The first goal above is satisfied by giving employees convenient access into both the:
1. Web version of the business applications
2. Native versions of the business applications
Of course, ultimately the enterprise cares less about employee convenience than about productivity. But there is of course a correlation between the two – if you make it convenient for employees to access business applications, then you don’t prevent them from using those applications to sell widgets, review iPads, create Venn diagrams, or whatever it is they do for you.
The second goal can be satisfied by ensuring that the above access to applications & data, while convenient, is also secure, ie
- only valid employees can access applications & data
- valid employees can only access applications relevant to their enterprise role
- when a valid employee becomes an invalid ex-employee, their access is terminated
- any data delivered down to device of valid employee is protected both in transit and in device storage
- when a valid employee becomes an invalid ex-employee, any data stored on device is removed (or equivalently made inaccessible)
The third goal above can be satisfied by isolating the employee’s personal applications & data from the security & policy controls of the enterprise – fundamentally to leave alone anything that is not under the enterprises legitimate authority – like Angry Bird high scores and wedding pics. Whether BYOD or COPE, it behooves the enterprise to respect the employee's privacy.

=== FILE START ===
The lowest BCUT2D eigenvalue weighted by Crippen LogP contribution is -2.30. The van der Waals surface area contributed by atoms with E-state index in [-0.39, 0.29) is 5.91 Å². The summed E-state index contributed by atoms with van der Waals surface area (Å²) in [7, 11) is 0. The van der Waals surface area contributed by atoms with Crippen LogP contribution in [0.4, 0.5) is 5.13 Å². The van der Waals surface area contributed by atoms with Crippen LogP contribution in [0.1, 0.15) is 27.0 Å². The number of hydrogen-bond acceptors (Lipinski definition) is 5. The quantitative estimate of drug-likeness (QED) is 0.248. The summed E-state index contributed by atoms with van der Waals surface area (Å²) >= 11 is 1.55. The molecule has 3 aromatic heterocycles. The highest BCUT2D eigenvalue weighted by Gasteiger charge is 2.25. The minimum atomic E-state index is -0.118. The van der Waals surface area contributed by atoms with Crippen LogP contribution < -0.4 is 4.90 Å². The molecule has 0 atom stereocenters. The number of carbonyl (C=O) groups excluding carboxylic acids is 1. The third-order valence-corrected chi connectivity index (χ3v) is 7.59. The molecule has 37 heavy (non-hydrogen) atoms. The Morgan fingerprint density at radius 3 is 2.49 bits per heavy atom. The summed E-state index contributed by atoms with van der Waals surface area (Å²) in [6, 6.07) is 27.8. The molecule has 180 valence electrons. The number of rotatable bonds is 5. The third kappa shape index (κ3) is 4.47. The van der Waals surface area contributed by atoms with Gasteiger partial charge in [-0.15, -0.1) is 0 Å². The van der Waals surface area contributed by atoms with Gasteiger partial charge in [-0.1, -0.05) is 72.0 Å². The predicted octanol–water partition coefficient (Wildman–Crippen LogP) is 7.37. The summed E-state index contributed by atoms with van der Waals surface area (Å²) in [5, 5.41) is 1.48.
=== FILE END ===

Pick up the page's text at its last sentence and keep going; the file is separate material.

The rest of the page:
In the next post , I’ll show how the enterprise can use identity standards like SCIM, OAuth, & SAML to meet the above requirements of convenience, security & privacy – specifically how the enterprise can
- Manage (create, edit, delete etc) identities for its employees at both the MAM & various SaaS providers so that
- Those employees can access the SaaS applications relevant to their job , and do so in a manner compliant with enterprise policy (as enforced by the MAM) and importantly
- Not require the employee be issued (and so be forced to remember) passwords for all these various services but instead enable access to applications via Single Sign On for both web & native applications.
Tieing back to the diagram, as drawn above there is significant 'whitespace' between the enterprise & the MAM (where IT wants to define security policies) and the SaaS clouds (where employees need to be able to access application functionality). Employee's have an identity in the on-prem AD, but the stuff they need to do is out in the cloud. How do you bridge that gap? I'll show how in the next post.